Justice or a Show Trial?
Khalid Sheik Mohammed’s attorney has his hands full.
Idahoans who know Boise criminal defense attorney David Nevin, a quiet, well-spoken, extremely thoughtful fellow, will instantly identify with the challenges he confronts in a courtroom in Cuba as he attempts to mount a defense for the world’s most notorious terror suspect. Nevin, a University of Idaho law grad, would be the first to acknowledge that the sense of fairness that is supposed to be at the heart of our adversary-based judicial system, coupled with a commitment to the “rule of law,” is at the very core of what Americans mean when they think about the concept of justice.
Yet, the circus-like atmosphere that prevailed last Saturday during the long awaited arraignment of KSM and three other defendants seems to have little to do with the American system. “The system is a rigged game to prevent us from doing our jobs,” Nevin complained at the end of the 13 hour proceeding last weekend conducted before the military commission that will, probably years from now, put Khalid Sheik Mohammed on trial.
Specifically, attorneys for the terror suspects can’t have anything like a normal attorney-client relationship with the men they are supposed to be representing. Everything that KSM says, even to his lawyer, is apparently being considered by the government to be a state secret. And torture, specifically the allegation confirmed by the CIA that KSM was waterboarded 183 times, and that torture may have led to a confession is, so far, off-limits in the proceedings.
“The government wants to kill Mr. Mohammed to extinguish the last eyewitness to his torture,” Nevin said, as reported by McClatchy’s Carol Rosenberg.
Nevin is living out the highest calling of the American criminal justice system; the notion that everyone – even the man accused of plotting to bring down the twin towers – deserves a fair trial, a chance to hear all the evidence against him and to introduce evidence, including evidence of torture, if it may help his defense. The trouble for Nevin is simply that he’s been asked to supply an adequate defense for his client in an environment of secrecy and possible torture, while the awful wounds of 9-11 still haven’t begun to heal.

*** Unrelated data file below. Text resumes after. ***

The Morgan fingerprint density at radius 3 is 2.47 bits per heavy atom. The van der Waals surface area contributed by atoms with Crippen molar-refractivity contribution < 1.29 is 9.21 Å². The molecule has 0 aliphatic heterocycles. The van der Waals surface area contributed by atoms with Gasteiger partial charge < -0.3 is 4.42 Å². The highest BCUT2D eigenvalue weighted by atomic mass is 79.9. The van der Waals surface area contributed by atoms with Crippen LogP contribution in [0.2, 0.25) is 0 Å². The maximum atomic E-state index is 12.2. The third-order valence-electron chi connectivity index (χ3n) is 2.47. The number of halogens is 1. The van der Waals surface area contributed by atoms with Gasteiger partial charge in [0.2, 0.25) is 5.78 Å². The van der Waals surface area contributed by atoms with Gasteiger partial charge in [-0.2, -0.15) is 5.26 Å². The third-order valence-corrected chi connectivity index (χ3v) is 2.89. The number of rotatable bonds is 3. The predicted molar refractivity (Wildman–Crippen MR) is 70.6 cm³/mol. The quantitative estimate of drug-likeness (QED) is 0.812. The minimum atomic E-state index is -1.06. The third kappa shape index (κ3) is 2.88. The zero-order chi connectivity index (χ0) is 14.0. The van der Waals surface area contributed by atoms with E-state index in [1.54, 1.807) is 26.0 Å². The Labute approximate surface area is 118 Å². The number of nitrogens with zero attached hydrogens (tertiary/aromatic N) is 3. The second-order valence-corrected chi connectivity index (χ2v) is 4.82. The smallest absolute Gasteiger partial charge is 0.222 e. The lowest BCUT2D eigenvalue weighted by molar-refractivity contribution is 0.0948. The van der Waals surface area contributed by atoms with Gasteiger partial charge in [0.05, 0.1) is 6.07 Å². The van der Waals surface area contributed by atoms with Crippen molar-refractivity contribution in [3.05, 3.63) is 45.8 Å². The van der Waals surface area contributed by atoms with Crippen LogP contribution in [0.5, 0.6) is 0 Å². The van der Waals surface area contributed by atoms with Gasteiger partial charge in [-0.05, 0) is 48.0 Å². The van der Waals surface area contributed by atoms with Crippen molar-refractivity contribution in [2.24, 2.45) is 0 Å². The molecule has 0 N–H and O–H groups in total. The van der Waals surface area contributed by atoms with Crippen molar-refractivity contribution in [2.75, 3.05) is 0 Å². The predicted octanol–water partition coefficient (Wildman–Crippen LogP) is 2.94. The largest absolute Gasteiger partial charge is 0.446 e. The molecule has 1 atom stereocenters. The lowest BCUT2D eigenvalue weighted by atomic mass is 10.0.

Here’s the real rub: the government of the United States wants to bring these guys to justice – we all do – but for largely political reasons has determined it cannot trust the normal, open American judicial process to work as it should. A decision by Attorney General Eric Holder to conduct the legal proceedings in a New York federal courtroom ignited a firestorm of protest, the Congress got involved and the Obama Justice Department backed down. The military commission with its secrecy, determination to protect “state secrets” and Kafkaesque rules is now what David Nevin and the other lawyers at Gitmo must deal with.
One of the toughest critics of the Gitmo process is the now-retired Air Force Colonel and one-time terrorist case prosecutor, Morris Davis, who resigned his commission and retired rather than go along with a Pentagon ruling that waterboarding was permissible in dealing with terror suspects.
“After a decade of starts and stops and revisions and failures, the system is already presumptively discredited,” Davis said in an interview recently with the Los Angeles Times. “That the apologists for the commissions say they are essentially the same, or virtually the same, or nearly the same as federal court — the fact that they have to put a qualifier on it proves it is not the same.”
Davis predicts that KSM will eventually be executed, a martyr’s death he wants, after wringing the maximum propoganda value from the proceedings. “If we execute him, we will be giving him exactly what he wants,” Davis said.
Our government’s zeal to protect secrets almost always leads to bad outcomes. The desire to protect the secrets tends to pervert the very process that the secret allegedly protects. In the Gitmo cases, the most likey outcome is conviction of KSM and the others for the unspeakable crimes of September 11, 2001 and, while that might feel like justice it also might look to the rest of the world as an outcome derived by means of a distorted and unfair process.
The fundamental strength of the United States, including a justice system that has rules, procedures and methods to protect even the guilty, ends up looking to our enemies like an updated Stalin-era show trial. If the 9-11 mastermind is guilty – and I have no doubt he is – then show the world the evidence in open court. Try him as the suspected criminal he is, not some super human hoarding great secrets, and use the strength of the American justice system to show just what kind of man he is.
We must have a system of justice that is better than those individuals to whom we apply it. It’s doubtful these commissions will pass the test of history and let’s hope we don’t regret that failure to live up to our own best standards.